ERNEST HEATLEY - www.fiitimes.com
Thursday, December 20, 2007
AT first sight, Dinesh 'Bui' Singh, looks like your average farmer with his flowing beard and grizzled looks, shaped no doubt by years of working the land.
It's only when he rattles off in fluent Namosi dialect that you begin to realise Bui is not your average man.
The farmer from Wailoaloa, Lobau, in Navua turned heads at the town's open day last week when he presented a whale's tooth or kamunaga to the chief guest, Police Commissioner Esala Teleni.
During the qaloqalovi (a presentation of a whale's tooth to welcome a guest), the ease with which he delivered his speech, which was punctuated with humour that drew giggles from the crowd, left guests, including Commissioner Teleni, in awe.
After the ceremony I discovered that Bui had basically spent all his life among in Wailoaloa settlement, where he has a farm.
His family is one of two Indo-Fijian families in the predominantly indigenous Fijian settlement.
Bui is a popular resident in Navua. This, to a large degree, is because of his cheerful personality and proficiency in the Fijian culture.
The latter is such that even indigenous Fijians seek his services at traditional ceremonies.
People from as far as Lami and the central Suva areas have sought his help in this respect. For instance, during the funeral of popular radio host Akuila 'Momo' Verebasaga, Bui presented the sevusevu on behalf of businessman Iqbal Jannif.
He was also called upon to present a sevusevu during the funeral of a policeman in Lami earlier this year.
On Tuesday Bui was busy preparing for his son's wedding ceremony at the family home in Wailoaloa.
He expects many people from the nearby villages to attend the wedding because his family is very close to the community.
He said his family attended almost every social gathering that occurred in the nearby villages of Nabukavesi, Namosi and Navatuloa.
"Whenever there is a gunusede on, a were koro (village grass cutting) or caka bulubulu (grave work) we are always there to assist,'' he said.
Bui proudly relays that his family is so well-versed with the local Fijian culture that even his daughter, who is in primary school, is adept at weaving mats and making coconut oil.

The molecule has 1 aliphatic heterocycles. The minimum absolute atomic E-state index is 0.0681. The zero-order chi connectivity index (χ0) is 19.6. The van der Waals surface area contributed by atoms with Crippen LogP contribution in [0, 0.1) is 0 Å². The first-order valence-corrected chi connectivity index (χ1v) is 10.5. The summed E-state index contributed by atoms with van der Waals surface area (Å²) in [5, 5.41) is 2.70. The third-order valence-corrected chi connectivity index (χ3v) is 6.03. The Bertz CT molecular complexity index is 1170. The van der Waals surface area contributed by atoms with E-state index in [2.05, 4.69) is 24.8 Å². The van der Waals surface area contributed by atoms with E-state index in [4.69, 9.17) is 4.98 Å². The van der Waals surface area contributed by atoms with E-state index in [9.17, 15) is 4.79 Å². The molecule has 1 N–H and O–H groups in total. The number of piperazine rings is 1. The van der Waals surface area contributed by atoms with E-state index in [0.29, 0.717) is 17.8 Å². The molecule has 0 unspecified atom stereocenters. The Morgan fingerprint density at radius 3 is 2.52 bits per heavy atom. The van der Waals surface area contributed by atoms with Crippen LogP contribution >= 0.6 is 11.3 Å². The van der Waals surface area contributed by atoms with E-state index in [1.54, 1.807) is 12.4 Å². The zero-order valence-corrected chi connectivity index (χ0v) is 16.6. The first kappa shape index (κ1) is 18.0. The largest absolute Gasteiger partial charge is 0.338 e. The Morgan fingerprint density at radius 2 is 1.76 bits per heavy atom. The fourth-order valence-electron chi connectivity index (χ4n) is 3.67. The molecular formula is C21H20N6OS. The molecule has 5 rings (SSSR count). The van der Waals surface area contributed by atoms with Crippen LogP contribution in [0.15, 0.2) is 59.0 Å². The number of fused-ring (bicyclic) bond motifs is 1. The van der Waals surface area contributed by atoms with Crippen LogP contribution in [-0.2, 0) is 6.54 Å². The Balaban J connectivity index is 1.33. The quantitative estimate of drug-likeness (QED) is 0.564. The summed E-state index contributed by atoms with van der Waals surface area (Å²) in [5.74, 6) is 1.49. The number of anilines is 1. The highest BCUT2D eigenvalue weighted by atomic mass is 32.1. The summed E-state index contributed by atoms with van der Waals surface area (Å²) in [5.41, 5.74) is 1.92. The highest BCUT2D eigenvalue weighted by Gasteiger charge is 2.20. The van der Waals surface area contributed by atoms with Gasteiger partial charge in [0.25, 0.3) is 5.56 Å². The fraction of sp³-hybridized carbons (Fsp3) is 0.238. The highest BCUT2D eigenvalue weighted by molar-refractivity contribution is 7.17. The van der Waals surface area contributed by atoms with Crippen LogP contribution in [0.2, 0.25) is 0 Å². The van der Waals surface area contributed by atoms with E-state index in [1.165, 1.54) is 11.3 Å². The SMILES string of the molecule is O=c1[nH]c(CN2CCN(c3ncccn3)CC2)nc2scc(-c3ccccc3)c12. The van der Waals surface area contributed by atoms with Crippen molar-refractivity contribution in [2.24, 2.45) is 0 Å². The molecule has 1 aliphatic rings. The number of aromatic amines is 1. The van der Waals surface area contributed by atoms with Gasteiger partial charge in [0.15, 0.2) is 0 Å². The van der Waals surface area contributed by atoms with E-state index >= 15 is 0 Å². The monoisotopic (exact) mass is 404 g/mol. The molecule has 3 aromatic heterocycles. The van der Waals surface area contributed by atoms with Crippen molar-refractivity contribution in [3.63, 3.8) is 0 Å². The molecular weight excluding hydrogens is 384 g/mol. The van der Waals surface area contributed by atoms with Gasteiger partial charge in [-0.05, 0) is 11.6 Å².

"Us Indians and Fijians all need to hold hands to be able to live together peacefully,'' said the part-time taxi driver.
Bui said the Tui Namosi Ratu Suliano Matanitobua was a good friend. They often visited each other's homes.
"In fact we are leasing his land and he comes around every once in while to visit us,'' said Bui.
Bui's family had initially settled at Vuluniwai, about 4 kilometers from the Queen's Highway, when he was a child.
It was only 14 years ago that his family decided to lease the 150-acre farm at Wailoaloa.
The family plant vegetables and rootcrops which they sell at the Navua market.
They also breed cattle.
Bui is the fourth youngest in a family of five brothers and one sister.
He looks after his 77-year-old mother. He is blessed with two daughters, one son and a grandchild.
Bui says his life is very simple and that he like is this way, just as he enjoys all the local Fijian dishes.
"Here at home we eat everything, bele, rourou, cassava, dalo and uvi and kumala. My family has been eating this and it's a normal part of our diet,'' he said.
Former Lami Mayor Jasper Singh, who is also his cousin, says Bui is great company to be around.
"I would say that he fits in all the circles and all races," said Mr Singh.
"The fact that he speaks three languages fluently is his greatest asset,'' he said.